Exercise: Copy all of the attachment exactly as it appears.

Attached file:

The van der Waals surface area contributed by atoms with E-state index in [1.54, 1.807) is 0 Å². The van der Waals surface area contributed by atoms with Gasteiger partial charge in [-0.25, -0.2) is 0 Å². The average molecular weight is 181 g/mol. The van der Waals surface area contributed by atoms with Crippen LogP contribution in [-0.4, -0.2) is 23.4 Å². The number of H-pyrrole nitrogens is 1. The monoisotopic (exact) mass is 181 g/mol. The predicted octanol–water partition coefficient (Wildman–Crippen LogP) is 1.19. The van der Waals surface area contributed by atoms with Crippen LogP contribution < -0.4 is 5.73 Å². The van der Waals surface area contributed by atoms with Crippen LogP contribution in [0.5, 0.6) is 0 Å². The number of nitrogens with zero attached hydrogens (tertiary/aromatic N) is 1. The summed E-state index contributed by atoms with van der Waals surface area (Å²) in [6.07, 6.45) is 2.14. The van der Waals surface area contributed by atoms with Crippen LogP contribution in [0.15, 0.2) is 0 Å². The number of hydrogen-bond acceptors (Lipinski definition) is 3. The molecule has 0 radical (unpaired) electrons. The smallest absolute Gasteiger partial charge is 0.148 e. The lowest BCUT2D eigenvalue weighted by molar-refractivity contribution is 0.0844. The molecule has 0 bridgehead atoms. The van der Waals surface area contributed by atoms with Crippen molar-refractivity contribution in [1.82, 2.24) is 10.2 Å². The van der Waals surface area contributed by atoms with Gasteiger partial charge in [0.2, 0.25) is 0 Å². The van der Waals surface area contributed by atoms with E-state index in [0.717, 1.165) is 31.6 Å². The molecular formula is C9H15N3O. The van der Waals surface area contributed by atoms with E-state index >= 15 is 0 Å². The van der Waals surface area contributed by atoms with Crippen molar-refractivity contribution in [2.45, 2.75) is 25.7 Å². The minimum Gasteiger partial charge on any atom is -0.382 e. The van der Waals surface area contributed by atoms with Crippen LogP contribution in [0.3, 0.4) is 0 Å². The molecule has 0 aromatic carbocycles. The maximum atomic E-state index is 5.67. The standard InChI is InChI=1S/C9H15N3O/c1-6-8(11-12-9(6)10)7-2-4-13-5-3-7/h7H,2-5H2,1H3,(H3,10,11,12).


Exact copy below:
The van der Waals surface area contributed by atoms with E-state index in [1.54, 1.807) is 0 Å². The van der Waals surface area contributed by atoms with Gasteiger partial charge in [-0.25, -0.2) is 0 Å². The average molecular weight is 181 g/mol. The van der Waals surface area contributed by atoms with Crippen LogP contribution in [-0.4, -0.2) is 23.4 Å². The number of H-pyrrole nitrogens is 1. The monoisotopic (exact) mass is 181 g/mol. The predicted octanol–water partition coefficient (Wildman–Crippen LogP) is 1.19. The van der Waals surface area contributed by atoms with Crippen LogP contribution < -0.4 is 5.73 Å². The van der Waals surface area contributed by atoms with Crippen LogP contribution in [0.5, 0.6) is 0 Å². The number of nitrogens with zero attached hydrogens (tertiary/aromatic N) is 1. The summed E-state index contributed by atoms with van der Waals surface area (Å²) in [6.07, 6.45) is 2.14. The van der Waals surface area contributed by atoms with Crippen LogP contribution in [0.15, 0.2) is 0 Å². The number of hydrogen-bond acceptors (Lipinski definition) is 3. The molecule has 0 radical (unpaired) electrons. The smallest absolute Gasteiger partial charge is 0.148 e. The lowest BCUT2D eigenvalue weighted by molar-refractivity contribution is 0.0844. The molecule has 0 bridgehead atoms. The van der Waals surface area contributed by atoms with Crippen molar-refractivity contribution in [1.82, 2.24) is 10.2 Å². The van der Waals surface area contributed by atoms with Gasteiger partial charge in [0.2, 0.25) is 0 Å². The van der Waals surface area contributed by atoms with E-state index in [0.717, 1.165) is 31.6 Å². The molecular formula is C9H15N3O. The van der Waals surface area contributed by atoms with E-state index >= 15 is 0 Å². The van der Waals surface area contributed by atoms with Crippen molar-refractivity contribution in [2.45, 2.75) is 25.7 Å². The minimum Gasteiger partial charge on any atom is -0.382 e. The van der Waals surface area contributed by atoms with Crippen LogP contribution in [0.3, 0.4) is 0 Å². The molecule has 0 aromatic carbocycles. The maximum atomic E-state index is 5.67. The standard InChI is InChI=1S/C9H15N3O/c1-6-8(11-12-9(6)10)7-2-4-13-5-3-7/h7H,2-5H2,1H3,(H3,10,11,12).